It is estimated that almost 56,000 nursing home residents and staff have died from COVID-19, representing more than one-quarter of the nation’s known COVID-19 deaths. In response, the Agency for Healthcare Research and Quality (AHRQ) is partnering with the University of New Mexico’s ECHO Institute in Albuquerque and the Institute for Healthcare Improvement (IHI) in Boston to establish a National Nursing Home COVID Action Network.
The network was created under an AHRQ contract worth up to $237 million that is part of the nearly $5 billion Provider Relief Fund authorized in 2020 under the Coronavirus Aid, Relief, and Economic Security (CARES) Act.
The network will provide free training and mentorship to nursing homes across the country to increase the implementation of evidence-based infection prevention and safety practices to protect residents and staff.
The ECHO Institute is recruiting academic medical centers and large health centers across the country to serve as training centers for local nursing homes. More than 15,000 nursing homes that are certified to participate in the Medicare and Medicaid programs will be able to participate in a 16-week training program using a standardized curriculum developed by the IHI. Nursing homes that actively participate are eligible to receive $6,000 in compensation to cover staff training time.
While the curriculum will continue to be refined as new evidence emerges and the pandemic evolves, topics to be covered in the early weeks include:
• Best Practices in the Use of Personal Protective Equipment for COVID-19
• Making the Environment Safe during COVID-19 through Infection Control Practices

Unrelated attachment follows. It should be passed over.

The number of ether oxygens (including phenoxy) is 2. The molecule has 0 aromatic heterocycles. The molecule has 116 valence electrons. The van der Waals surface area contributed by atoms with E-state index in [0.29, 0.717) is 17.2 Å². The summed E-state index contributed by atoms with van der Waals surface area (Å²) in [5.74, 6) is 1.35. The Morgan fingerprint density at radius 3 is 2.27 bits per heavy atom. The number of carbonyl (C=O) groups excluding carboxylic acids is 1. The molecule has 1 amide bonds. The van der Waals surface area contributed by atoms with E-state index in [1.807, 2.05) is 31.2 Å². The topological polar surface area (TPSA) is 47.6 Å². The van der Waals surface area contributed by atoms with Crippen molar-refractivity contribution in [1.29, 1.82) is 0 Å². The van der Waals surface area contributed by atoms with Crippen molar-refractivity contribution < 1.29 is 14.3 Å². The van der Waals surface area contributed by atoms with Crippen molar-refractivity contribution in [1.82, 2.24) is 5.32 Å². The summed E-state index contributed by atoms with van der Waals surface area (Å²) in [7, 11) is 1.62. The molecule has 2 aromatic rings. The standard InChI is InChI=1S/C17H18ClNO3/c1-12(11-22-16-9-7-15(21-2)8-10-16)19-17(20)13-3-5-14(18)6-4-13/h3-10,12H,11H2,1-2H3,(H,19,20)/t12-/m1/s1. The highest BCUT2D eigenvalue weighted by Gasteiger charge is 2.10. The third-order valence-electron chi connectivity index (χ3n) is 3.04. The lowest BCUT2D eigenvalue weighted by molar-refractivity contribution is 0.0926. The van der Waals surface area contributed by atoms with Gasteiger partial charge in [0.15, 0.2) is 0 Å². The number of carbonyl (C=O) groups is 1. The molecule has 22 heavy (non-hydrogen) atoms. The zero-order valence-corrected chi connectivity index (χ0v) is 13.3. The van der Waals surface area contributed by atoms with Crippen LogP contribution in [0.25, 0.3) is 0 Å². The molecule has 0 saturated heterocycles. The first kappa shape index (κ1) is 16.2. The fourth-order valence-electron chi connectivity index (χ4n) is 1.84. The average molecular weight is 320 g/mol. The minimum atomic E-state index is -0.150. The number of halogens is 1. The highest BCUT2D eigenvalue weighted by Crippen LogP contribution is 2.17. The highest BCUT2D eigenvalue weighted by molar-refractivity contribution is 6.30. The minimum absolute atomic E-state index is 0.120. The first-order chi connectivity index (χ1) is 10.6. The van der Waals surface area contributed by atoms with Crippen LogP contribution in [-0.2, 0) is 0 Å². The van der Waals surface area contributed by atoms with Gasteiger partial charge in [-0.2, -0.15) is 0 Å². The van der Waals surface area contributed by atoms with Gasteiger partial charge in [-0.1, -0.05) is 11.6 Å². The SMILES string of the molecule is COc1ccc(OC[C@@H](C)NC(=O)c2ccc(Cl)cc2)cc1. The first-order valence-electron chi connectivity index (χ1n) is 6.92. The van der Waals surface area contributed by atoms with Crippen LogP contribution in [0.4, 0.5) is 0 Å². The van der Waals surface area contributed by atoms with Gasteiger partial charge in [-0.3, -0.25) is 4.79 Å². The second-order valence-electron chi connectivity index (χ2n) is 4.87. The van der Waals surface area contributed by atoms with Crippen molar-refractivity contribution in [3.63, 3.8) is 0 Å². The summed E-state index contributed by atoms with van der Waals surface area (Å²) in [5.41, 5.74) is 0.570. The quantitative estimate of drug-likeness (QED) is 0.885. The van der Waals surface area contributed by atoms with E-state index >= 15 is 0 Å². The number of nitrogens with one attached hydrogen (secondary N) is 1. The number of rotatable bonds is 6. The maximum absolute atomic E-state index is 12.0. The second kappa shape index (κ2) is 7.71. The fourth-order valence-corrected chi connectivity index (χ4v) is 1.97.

• Minimizing the Spread of COVID-19
• COVID-19 Testing
• Clinical Management of Asymptomatic and Mild Cases of COVID-19
• Managing Social Isolation during COVID
Weekly virtual training sessions will be facilitated by small multidisciplinary teams of subject matter and quality improvement experts. Sessions will combine short lectures that provide immediately usable best practices with case-based group learning. Between sessions, a robust community of practice will foster peer-to-peer learning supported by additional expert consultation.
In a statement, Sanjeev Arora, M.D., Project ECHO’s director and founder, said he looks forward to leading the initiative in partnership with AHRQ. “At a time when the dissemination of best practices in healthcare is more critical than ever, we are honored to help address this urgent need for nursing homes,” he said.
Project ECHO (Extension for Community Healthcare Outcomes) was established to provide training and telementoring for health care professionals and staff across the nation and around the world. It includes over 250 training partners across the United States. AHRQ funded the initial establishment and evaluation of Project ECHO beginning in 2004. The new network’s training program will use the evidence-based process pioneered by Project ECHO and referred to as the ECHO Model, which is an interactive, case-based approach based on adult learning principles.
“The ECHO model is a proven approach that brings experts and providers together to learn and solve clinical and operational challenges,” said Mark Parkinson, President and CEO for the American Health Care Association/National Center for Assisted Living, in a statement. “We strongly encourage providers to participate in the COVID Action Network to get access to experts and learn the latest best practices to prevent the spread of COVID-19.”